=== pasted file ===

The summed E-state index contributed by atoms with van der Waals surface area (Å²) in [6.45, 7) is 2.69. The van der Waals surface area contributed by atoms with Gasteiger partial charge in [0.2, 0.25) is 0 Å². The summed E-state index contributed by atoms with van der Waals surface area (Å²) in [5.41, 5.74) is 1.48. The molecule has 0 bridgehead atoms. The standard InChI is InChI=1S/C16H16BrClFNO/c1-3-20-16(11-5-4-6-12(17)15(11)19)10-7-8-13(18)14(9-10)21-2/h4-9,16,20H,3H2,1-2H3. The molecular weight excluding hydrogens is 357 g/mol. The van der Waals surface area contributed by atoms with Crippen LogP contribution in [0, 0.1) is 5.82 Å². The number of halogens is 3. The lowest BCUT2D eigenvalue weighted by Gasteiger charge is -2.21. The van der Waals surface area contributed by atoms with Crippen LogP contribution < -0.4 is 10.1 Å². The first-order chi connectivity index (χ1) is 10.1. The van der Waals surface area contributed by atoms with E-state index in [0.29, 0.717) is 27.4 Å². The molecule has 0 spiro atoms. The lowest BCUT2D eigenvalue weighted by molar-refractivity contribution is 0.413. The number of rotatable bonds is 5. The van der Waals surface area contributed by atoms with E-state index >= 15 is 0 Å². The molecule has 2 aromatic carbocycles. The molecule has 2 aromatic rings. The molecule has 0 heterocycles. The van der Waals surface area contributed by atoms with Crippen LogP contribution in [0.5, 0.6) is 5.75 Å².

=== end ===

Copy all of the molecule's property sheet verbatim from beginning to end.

The summed E-state index contributed by atoms with van der Waals surface area (Å²) in [6.45, 7) is 2.69. The van der Waals surface area contributed by atoms with Gasteiger partial charge in [0.2, 0.25) is 0 Å². The summed E-state index contributed by atoms with van der Waals surface area (Å²) in [5.41, 5.74) is 1.48. The molecule has 0 bridgehead atoms. The standard InChI is InChI=1S/C16H16BrClFNO/c1-3-20-16(11-5-4-6-12(17)15(11)19)10-7-8-13(18)14(9-10)21-2/h4-9,16,20H,3H2,1-2H3. The molecular weight excluding hydrogens is 357 g/mol. The van der Waals surface area contributed by atoms with Crippen LogP contribution in [0, 0.1) is 5.82 Å². The number of halogens is 3. The lowest BCUT2D eigenvalue weighted by Gasteiger charge is -2.21. The van der Waals surface area contributed by atoms with Crippen LogP contribution < -0.4 is 10.1 Å². The first-order chi connectivity index (χ1) is 10.1. The van der Waals surface area contributed by atoms with E-state index in [0.29, 0.717) is 27.4 Å². The molecule has 0 spiro atoms. The lowest BCUT2D eigenvalue weighted by molar-refractivity contribution is 0.413. The number of rotatable bonds is 5. The van der Waals surface area contributed by atoms with E-state index >= 15 is 0 Å². The molecule has 2 aromatic carbocycles. The molecule has 2 aromatic rings. The molecule has 0 heterocycles. The van der Waals surface area contributed by atoms with Crippen LogP contribution in [0.5, 0.6) is 5.75 Å².